I guess my point is that patience is required when dealing with your medical practitioners. Although it would seem that you shouldn’t need to, it’s important to remember that your doctors are people too! And like everyone else, they’re fighting battles you know nothing about! ☯

If Stress Built Muscles, I’d be Mr. Universe…

I’ve written about stress before, but it remains a predominant aspect of daily life for most people. In general, one could easily write about stress indefinitely, given the number of effects it has on the human body and life.

Stress isn’t inherently bad! Although we tend to view it in a negative way, stress is simply your body’s way of dealing with changes within one’s environment. How we adjust to these changes is what defines the response.

Picture this scenario, if you will…

You arrive at the office at 8 am on a Monday morning. You’ve had a reasonably restful weekend and you walk up to your desk in a relaxed manner. Nothing bothers you, no one is disturbing you and although you have some tasks on your desk awaiting completion, you’re not particularly rushed. Then it happens: your supervisor walks in. Within minutes, your supervisor discusses these tasks with you, imposes timelines and completion dates, and advises you of the additional tasks that will be assigned to you once you complete the current ones…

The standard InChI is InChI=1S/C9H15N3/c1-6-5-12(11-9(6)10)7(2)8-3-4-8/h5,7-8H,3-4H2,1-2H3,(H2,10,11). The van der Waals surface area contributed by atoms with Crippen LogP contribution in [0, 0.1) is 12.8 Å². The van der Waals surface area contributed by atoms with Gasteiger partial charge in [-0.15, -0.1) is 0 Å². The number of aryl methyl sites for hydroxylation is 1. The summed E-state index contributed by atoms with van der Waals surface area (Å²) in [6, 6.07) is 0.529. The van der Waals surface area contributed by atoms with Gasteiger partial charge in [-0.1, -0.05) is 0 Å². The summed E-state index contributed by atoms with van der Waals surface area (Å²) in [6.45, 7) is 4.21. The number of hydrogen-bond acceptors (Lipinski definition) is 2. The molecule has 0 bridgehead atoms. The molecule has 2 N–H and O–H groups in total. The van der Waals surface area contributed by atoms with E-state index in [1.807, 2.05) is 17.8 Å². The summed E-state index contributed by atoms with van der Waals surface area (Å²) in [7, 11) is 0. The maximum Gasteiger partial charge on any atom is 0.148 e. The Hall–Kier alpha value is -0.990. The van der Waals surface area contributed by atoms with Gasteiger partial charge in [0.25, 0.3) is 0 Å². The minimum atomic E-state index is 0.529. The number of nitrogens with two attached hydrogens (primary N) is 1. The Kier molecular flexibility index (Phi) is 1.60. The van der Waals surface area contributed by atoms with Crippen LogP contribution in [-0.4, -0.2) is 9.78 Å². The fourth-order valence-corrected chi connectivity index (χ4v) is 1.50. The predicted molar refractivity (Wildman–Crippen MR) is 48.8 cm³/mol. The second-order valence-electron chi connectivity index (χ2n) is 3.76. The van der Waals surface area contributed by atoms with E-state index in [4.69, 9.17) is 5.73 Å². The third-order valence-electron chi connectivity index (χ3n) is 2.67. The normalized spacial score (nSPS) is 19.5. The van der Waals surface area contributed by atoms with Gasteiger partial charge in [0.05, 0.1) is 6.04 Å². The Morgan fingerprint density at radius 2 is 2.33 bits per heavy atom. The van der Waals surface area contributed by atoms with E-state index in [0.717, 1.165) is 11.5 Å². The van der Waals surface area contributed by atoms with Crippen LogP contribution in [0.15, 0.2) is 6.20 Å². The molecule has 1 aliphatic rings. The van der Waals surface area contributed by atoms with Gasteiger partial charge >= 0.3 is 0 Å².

Sound familiar? If we follow the definition of stress in the literal sense, the supervisor is a the change in the environment that requires you to adjust and adapt, creating stress. But what would have happened if you’d been left to your own devices? I’m not trying to call anyone lazy, but one needs to admit that a person’s productivity tends to increase significantly when stressors are introduced.

When produced in small doses, stress can help you cope with daily life, meet goals and achieve deadlines. Believe it or not, if not for stress you likely wouldn’t be here. Since stress is part of your body’s early-warning system, it can often help produce the “fight or flight” reaction required for proper survival. This is something that, from an evolutionary standpoint, is pretty interesting.